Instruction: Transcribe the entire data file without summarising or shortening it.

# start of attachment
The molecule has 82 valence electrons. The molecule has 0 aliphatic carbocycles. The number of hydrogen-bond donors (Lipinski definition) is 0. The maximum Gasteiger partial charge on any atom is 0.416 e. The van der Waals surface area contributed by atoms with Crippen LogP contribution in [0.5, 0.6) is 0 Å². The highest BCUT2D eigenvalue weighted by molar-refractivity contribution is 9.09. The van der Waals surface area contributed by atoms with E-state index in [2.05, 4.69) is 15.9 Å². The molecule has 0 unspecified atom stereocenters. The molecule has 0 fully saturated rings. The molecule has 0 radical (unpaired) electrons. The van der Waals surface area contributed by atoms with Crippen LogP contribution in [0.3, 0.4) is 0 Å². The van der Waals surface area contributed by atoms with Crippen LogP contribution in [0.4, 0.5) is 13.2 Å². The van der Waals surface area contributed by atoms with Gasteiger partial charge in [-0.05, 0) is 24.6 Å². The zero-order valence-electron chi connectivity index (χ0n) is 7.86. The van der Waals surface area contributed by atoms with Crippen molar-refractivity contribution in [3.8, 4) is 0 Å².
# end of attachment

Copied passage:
The molecule has 82 valence electrons. The molecule has 0 aliphatic carbocycles. The number of hydrogen-bond donors (Lipinski definition) is 0. The maximum Gasteiger partial charge on any atom is 0.416 e. The van der Waals surface area contributed by atoms with Crippen LogP contribution in [0.5, 0.6) is 0 Å². The highest BCUT2D eigenvalue weighted by molar-refractivity contribution is 9.09. The van der Waals surface area contributed by atoms with E-state index in [2.05, 4.69) is 15.9 Å². The molecule has 0 unspecified atom stereocenters. The molecule has 0 fully saturated rings. The molecule has 0 radical (unpaired) electrons. The van der Waals surface area contributed by atoms with Crippen LogP contribution in [0.3, 0.4) is 0 Å². The van der Waals surface area contributed by atoms with Crippen LogP contribution in [0.4, 0.5) is 13.2 Å². The van der Waals surface area contributed by atoms with Gasteiger partial charge in [-0.05, 0) is 24.6 Å². The zero-order valence-electron chi connectivity index (χ0n) is 7.86. The van der Waals surface area contributed by atoms with Crippen molar-refractivity contribution in [3.8, 4) is 0 Å².